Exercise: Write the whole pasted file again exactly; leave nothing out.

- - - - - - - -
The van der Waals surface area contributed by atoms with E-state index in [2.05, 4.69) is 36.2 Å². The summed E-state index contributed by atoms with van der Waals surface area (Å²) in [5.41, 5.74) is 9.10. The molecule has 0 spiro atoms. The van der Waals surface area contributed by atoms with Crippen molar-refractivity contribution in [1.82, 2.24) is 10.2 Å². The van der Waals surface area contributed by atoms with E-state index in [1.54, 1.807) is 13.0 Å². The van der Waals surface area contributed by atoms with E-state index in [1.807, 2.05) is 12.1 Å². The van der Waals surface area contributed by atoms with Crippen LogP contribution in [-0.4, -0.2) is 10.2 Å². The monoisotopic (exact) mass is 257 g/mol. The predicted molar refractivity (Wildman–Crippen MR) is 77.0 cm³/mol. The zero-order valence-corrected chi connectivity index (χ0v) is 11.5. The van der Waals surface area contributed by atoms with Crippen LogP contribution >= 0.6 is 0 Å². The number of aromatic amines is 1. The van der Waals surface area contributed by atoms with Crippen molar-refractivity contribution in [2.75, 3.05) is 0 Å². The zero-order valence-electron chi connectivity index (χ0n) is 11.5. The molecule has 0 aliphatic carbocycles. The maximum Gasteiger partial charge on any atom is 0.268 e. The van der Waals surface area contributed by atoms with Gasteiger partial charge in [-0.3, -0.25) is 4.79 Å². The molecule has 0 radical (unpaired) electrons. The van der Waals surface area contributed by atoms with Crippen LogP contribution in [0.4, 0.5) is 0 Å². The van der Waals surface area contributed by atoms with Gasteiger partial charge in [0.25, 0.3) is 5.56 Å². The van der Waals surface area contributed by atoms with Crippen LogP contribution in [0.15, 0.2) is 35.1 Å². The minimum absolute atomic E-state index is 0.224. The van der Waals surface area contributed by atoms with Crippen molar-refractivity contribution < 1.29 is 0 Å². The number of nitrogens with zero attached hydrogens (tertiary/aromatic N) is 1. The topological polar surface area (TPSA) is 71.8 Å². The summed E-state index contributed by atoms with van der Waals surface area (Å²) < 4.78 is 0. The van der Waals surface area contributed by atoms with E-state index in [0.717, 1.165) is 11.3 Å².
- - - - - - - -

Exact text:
The van der Waals surface area contributed by atoms with E-state index in [2.05, 4.69) is 36.2 Å². The summed E-state index contributed by atoms with van der Waals surface area (Å²) in [5.41, 5.74) is 9.10. The molecule has 0 spiro atoms. The van der Waals surface area contributed by atoms with Crippen molar-refractivity contribution in [1.82, 2.24) is 10.2 Å². The van der Waals surface area contributed by atoms with E-state index in [1.54, 1.807) is 13.0 Å². The van der Waals surface area contributed by atoms with E-state index in [1.807, 2.05) is 12.1 Å². The van der Waals surface area contributed by atoms with Crippen LogP contribution in [-0.4, -0.2) is 10.2 Å². The monoisotopic (exact) mass is 257 g/mol. The predicted molar refractivity (Wildman–Crippen MR) is 77.0 cm³/mol. The zero-order valence-corrected chi connectivity index (χ0v) is 11.5. The van der Waals surface area contributed by atoms with Crippen LogP contribution >= 0.6 is 0 Å². The number of aromatic amines is 1. The van der Waals surface area contributed by atoms with Crippen molar-refractivity contribution in [2.75, 3.05) is 0 Å². The zero-order valence-electron chi connectivity index (χ0n) is 11.5. The molecule has 0 aliphatic carbocycles. The maximum Gasteiger partial charge on any atom is 0.268 e. The van der Waals surface area contributed by atoms with Gasteiger partial charge in [-0.3, -0.25) is 4.79 Å². The molecule has 0 radical (unpaired) electrons. The van der Waals surface area contributed by atoms with Crippen LogP contribution in [0.4, 0.5) is 0 Å². The van der Waals surface area contributed by atoms with Gasteiger partial charge in [0.25, 0.3) is 5.56 Å². The van der Waals surface area contributed by atoms with Crippen LogP contribution in [0.15, 0.2) is 35.1 Å². The minimum absolute atomic E-state index is 0.224. The van der Waals surface area contributed by atoms with Crippen molar-refractivity contribution < 1.29 is 0 Å². The number of nitrogens with zero attached hydrogens (tertiary/aromatic N) is 1. The topological polar surface area (TPSA) is 71.8 Å². The summed E-state index contributed by atoms with van der Waals surface area (Å²) < 4.78 is 0. The van der Waals surface area contributed by atoms with E-state index in [0.717, 1.165) is 11.3 Å².